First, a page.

Weeknotes: Datasette 0.33
I released Datasette 0.33 yesterday. The release represents an accumulation of small changes and features since Datasette 0.32 back in November. Duplicating the release notes:
rowidis now included in dropdown menus for filtering tables (#636)
- Columns are now only suggested for faceting if they have at least one value with more than one record (#638)
- Queries with no results now display “0 results” (#637)
- Improved documentation for the
- asyncio task information is now included on the
- Bumped Uvicorn dependency 0.11
- You can now use
--port 0to listen on an available port
template_debugsetting for debugging templates, e.g. https://latest.datasette.io/fixtures/roadsideattractions?context=1 (#654)
The last three items deserve extra explanation.
I run a lot of Datasette instances on my laptop—I often have 5 or 6 running representing different projects or experiments.
Eventually this means I start to hit port conflicts. I’ll run
datasette mydb.db -p 8005 and get an error because port 8005 is already in use by something else.
I asked on Twitter if there were any downsides to having Datasette automatically pick an unused port... and @davids and @dominicrodger pointed out that port 0 is a Unix convention for “pick a port for me”.
It turned out Datasette already supported this! If you ran
datasette --port=0 the underlying Uvicorn server would indeed pick an unused port and start serving on it.
There was just one catch: the URL output to the console would show port 0, so it wasn’t clear which port to actually visit. This was a bug in Uvicorn.
Open source to the rescue... I filed an issue with Uvicorn and then constructed a pull request. Tom Christie merged it five hours later and shipped a release. Datasette 0.33 depends on that updated version of Uvicorn, so
--port=0 now works as expected!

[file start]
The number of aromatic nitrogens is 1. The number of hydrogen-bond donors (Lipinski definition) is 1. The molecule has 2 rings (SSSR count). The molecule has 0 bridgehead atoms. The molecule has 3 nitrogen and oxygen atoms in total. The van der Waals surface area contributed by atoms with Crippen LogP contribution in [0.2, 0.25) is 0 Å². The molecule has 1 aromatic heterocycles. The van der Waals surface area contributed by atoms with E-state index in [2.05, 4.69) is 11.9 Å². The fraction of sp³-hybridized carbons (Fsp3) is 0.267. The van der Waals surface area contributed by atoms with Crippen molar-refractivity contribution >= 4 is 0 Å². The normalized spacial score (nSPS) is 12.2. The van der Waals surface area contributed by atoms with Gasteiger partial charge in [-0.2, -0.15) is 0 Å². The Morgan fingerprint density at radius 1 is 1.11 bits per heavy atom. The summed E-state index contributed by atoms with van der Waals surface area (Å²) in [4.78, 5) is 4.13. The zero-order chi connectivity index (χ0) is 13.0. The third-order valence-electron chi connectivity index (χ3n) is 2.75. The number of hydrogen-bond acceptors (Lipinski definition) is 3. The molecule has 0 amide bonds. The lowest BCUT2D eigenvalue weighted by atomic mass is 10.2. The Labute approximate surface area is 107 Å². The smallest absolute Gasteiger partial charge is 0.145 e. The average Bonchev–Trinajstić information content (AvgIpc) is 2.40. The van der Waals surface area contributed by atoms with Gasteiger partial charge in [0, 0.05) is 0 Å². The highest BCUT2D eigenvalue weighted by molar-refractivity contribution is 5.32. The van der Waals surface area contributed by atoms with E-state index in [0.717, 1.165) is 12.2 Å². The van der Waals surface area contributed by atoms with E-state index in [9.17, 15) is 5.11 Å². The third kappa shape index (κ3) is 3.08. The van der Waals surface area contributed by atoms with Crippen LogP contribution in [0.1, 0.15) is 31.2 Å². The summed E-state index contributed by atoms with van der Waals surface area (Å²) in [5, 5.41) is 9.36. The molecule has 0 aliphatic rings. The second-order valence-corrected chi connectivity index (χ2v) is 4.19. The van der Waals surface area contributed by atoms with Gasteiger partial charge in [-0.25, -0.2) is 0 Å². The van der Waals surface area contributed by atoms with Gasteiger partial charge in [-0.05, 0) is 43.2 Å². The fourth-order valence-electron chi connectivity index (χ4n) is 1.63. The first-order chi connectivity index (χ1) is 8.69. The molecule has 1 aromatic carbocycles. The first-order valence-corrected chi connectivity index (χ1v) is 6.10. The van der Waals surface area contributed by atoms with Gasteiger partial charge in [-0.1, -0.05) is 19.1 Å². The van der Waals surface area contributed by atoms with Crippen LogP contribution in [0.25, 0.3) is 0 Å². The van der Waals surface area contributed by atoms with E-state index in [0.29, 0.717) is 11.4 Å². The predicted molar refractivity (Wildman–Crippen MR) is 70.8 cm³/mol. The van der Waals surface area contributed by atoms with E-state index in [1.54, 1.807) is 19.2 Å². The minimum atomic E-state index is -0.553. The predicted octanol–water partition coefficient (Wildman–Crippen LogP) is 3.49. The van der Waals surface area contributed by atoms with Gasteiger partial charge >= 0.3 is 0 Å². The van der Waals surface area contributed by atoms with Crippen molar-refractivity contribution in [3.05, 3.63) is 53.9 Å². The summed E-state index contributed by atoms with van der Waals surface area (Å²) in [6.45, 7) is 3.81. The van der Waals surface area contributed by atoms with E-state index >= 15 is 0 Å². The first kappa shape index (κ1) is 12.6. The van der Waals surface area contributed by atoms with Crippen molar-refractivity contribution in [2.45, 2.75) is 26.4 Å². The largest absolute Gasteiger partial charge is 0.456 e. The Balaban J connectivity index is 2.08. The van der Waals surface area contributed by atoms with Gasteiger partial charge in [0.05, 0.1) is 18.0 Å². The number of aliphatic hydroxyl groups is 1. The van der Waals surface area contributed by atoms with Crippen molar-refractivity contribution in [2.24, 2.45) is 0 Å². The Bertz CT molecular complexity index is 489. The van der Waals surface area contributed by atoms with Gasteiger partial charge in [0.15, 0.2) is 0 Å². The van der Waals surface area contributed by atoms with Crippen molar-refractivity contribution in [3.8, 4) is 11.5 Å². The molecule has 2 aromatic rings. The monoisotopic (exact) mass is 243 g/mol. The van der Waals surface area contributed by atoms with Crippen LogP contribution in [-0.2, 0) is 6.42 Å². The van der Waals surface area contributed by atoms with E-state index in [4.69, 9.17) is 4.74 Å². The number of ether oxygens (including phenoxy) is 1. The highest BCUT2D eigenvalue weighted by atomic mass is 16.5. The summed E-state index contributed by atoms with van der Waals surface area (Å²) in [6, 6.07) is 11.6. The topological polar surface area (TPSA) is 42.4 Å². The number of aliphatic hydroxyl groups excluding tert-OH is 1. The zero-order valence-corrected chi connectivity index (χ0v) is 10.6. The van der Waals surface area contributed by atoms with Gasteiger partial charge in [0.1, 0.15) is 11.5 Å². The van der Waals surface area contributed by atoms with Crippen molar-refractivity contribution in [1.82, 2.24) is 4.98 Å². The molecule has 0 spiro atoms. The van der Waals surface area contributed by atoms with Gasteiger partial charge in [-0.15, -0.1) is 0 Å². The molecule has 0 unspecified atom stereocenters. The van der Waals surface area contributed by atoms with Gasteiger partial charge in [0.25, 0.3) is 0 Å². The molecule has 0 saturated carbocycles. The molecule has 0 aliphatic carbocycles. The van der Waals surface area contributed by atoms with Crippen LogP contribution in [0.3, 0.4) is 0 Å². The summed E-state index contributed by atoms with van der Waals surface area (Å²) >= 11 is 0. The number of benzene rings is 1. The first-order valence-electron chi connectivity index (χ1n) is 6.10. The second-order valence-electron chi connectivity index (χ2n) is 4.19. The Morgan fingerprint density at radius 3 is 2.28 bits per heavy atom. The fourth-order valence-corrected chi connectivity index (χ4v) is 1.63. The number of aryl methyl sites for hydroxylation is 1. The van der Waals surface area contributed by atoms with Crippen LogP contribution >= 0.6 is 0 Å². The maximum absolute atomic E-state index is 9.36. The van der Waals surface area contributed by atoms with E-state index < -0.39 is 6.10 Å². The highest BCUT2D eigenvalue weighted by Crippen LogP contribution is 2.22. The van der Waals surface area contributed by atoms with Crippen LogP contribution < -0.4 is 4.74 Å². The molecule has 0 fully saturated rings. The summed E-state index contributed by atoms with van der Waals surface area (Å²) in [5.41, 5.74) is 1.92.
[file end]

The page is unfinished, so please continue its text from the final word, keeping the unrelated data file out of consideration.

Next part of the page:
I’m always looking for new ways to add debugging and development tools to Datasette. I added support for ?_trace=1 to see executed SQL queries back in May for example.
While thinking through a refactoring of Datasette’s template rendering to better support plugins, I realized there was an opportunity for better debugging around templates.
Datasette supports custom templates, which means template authors need a clear way to see what variables are available to their template logic.
I tried adding a
?_context=1 parameter to dump out the template context, and it instantly helped me better understand what was going on.
There was just one problem: what about secret information? By default Datasette doesn’t include any secrets (signing keys, API tokens etc) in its template context—but Datasette plugins are allowed to add things to the context, and I can’t guarantee that a future plugin won’t add something that shouldn’t be exposed by the
?_context=1 debugging parameter.
The solution was to have context debugging only available if the new
template_debug configuration setting is turned on:
$ datasette --memory --config template_debug:1
I’ve set up the latest.datasette.io demo to run with this setting, so you can now view the context for any page on that site, like so:
Natalie and I are in the UK this week. We spent a few days in London and managed to get in a few niche museums, including the first four on this week’s new listings on Niche Museums:
- Mail Rail in London
- Museum of Funeral History in London
- London Mithraeum in London
- Bank of England Museum in London
- Reserva Cerro Ancón in Panama City
- Buckfast Abbey in Devon
- Dennis Severs’ House in London
I also made a small fix to the site’s Atom feed: it now respects newlines in the entries, by rendering the description using Markdown.
Here’s the implementation. Since the Atom feed is defined by a SQL query (using datasette-atom) I took advantage of Datasette’s ability to load custom plugins from a per-site
plugins/ directory and added a custom SQLite SQL function for rendering markdown, then added that function call to the query that defines the feed.